“Red Sea to the front of them, Pharaoh at the back – here they were stuck in the middle with God”
It was all about God setting the scene to display His glory, not necessarily to His people this time, but to His enemies. The whole of Egypt was about to learn that there was no messing with God and what God claimed as His own.
The Israelites didn’t see it that way. As far as they were concerned they were stuck between a rock and a hard place. The impenetrable barrier of the Red Sea was in front of them, and the Egyptian army was coming up behind. They didn’t see any way out.
It was a complaint they were going to lay at Moses’ and God’s feet throughout the next forty years – about them dying in the wilderness, brought out of “safe” Egypt to be massacred, and that life was much better before Moses interfered.
Egypt became synonymous with safety, and yet there wasn’t any real safety there at all. Where was the safety in sons being put to death as they were born? Where was the safety in their working conditions as they built whatever it was they built? Perhaps there is a certain safety in “business as usual”, in familiar routines, unpleasant though they may be. People have coping mechanisms that are adequate for a particular setting.
God’s “safe” didn’t have any appearance of being safe at all and yet it was the safest place in the world. It doesn’t look safe but it is, not because of any of the externals, but because of the presence of God.
As I was reading the account in Exodus, the news was buzzing in the background. The report was about the elections in Zimbabwe. The leader of the opposition party had stood down leaving Robert Mugabe a clear path to power. As I was reading it was like the political situation in Zimbabwe was overlaid on the story of the Exodus. The people in Zimbabwe are as much between a rock and a hard place as the Israelites were. In front of them was the election process, behind them were the supporters of Mugabe – intimidating electors, killing more than a few, insisting people turn up an vote for someone they didn’t want in power, but powerless themselves to make a difference.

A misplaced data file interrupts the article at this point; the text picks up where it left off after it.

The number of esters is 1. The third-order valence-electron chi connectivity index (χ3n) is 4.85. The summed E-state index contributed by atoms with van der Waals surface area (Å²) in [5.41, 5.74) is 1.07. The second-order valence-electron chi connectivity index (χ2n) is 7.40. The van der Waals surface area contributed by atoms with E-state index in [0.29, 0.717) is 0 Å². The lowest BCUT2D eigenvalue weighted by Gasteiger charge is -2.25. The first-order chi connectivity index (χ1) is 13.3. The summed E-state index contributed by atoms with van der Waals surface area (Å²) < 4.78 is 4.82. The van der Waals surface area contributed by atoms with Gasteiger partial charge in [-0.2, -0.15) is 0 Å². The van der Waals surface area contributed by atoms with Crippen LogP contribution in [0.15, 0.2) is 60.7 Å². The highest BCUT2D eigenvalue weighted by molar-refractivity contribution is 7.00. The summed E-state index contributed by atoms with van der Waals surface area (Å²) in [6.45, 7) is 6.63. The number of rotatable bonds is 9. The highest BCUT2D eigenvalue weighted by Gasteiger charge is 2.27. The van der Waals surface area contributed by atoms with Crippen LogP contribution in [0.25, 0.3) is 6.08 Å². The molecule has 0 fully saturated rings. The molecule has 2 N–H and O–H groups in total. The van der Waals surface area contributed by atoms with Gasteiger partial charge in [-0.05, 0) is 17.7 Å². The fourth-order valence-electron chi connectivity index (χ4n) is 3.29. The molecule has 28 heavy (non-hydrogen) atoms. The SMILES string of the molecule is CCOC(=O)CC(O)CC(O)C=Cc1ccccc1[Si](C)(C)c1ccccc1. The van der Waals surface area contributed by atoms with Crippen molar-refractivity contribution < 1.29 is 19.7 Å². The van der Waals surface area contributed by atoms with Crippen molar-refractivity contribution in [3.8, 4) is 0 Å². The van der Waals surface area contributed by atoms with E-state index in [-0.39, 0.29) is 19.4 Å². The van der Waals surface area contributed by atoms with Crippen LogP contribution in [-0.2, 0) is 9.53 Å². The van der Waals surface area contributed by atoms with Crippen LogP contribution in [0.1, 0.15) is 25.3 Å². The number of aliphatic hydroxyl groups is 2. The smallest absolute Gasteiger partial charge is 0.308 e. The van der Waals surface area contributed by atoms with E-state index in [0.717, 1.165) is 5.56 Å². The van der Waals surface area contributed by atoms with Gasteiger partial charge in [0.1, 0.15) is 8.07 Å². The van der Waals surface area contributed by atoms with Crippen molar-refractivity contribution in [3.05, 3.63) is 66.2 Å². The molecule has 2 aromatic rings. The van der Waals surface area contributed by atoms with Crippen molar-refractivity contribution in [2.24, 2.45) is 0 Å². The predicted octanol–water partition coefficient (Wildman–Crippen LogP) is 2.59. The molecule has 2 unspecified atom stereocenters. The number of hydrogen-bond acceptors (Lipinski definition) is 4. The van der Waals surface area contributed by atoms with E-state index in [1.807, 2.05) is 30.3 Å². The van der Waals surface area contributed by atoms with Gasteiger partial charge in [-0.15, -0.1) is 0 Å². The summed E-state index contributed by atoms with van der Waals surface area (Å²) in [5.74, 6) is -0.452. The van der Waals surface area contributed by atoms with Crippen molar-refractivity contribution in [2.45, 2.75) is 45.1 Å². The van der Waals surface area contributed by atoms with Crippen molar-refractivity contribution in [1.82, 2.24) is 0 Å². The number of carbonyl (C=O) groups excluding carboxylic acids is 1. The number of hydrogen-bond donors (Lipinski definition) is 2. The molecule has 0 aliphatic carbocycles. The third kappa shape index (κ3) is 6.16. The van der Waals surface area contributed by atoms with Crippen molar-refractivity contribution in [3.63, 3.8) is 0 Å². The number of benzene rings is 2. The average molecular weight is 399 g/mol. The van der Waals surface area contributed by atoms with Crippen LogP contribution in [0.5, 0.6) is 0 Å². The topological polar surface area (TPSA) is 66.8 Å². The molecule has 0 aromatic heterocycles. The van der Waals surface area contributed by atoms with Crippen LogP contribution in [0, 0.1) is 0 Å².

I don’t know enough about the politics of this country, let alone the politics of another. I don’t know why there is so much silence from those that could raise a banner in support of free elections. I don’t know when living to fight another day becomes more prudent than dying for a cause.
I found myself praying for God to intervene – much like he intervened for the Israelites. Both groups of people were denied freedom. Both groups of people are in need of a deliverer.
One of the on-line newspapers said that “Mr Mugabe has said "only God" can remove him.” It is almost a challenge, isn’t it? If only I were God…